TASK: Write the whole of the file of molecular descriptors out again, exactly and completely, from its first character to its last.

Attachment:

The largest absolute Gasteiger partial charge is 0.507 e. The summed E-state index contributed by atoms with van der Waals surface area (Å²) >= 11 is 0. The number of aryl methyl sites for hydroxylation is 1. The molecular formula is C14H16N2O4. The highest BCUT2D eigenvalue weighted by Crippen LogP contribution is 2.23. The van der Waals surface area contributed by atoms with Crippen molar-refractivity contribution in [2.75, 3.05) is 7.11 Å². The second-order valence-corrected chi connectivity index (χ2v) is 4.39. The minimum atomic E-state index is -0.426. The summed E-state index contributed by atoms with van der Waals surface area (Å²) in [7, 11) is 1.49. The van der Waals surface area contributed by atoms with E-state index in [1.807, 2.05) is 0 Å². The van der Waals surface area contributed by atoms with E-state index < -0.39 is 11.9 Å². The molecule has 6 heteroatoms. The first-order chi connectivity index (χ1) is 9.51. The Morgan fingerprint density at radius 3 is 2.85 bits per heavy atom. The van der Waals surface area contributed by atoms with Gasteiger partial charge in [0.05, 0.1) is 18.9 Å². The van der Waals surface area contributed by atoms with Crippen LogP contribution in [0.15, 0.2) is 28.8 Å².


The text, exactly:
The largest absolute Gasteiger partial charge is 0.507 e. The summed E-state index contributed by atoms with van der Waals surface area (Å²) >= 11 is 0. The number of aryl methyl sites for hydroxylation is 1. The molecular formula is C14H16N2O4. The highest BCUT2D eigenvalue weighted by Crippen LogP contribution is 2.23. The van der Waals surface area contributed by atoms with Crippen molar-refractivity contribution in [2.75, 3.05) is 7.11 Å². The second-order valence-corrected chi connectivity index (χ2v) is 4.39. The minimum atomic E-state index is -0.426. The summed E-state index contributed by atoms with van der Waals surface area (Å²) in [7, 11) is 1.49. The van der Waals surface area contributed by atoms with E-state index in [1.807, 2.05) is 0 Å². The van der Waals surface area contributed by atoms with E-state index < -0.39 is 11.9 Å². The molecule has 6 heteroatoms. The first-order chi connectivity index (χ1) is 9.51. The Morgan fingerprint density at radius 3 is 2.85 bits per heavy atom. The van der Waals surface area contributed by atoms with Gasteiger partial charge in [0.05, 0.1) is 18.9 Å². The van der Waals surface area contributed by atoms with Crippen LogP contribution in [0.15, 0.2) is 28.8 Å².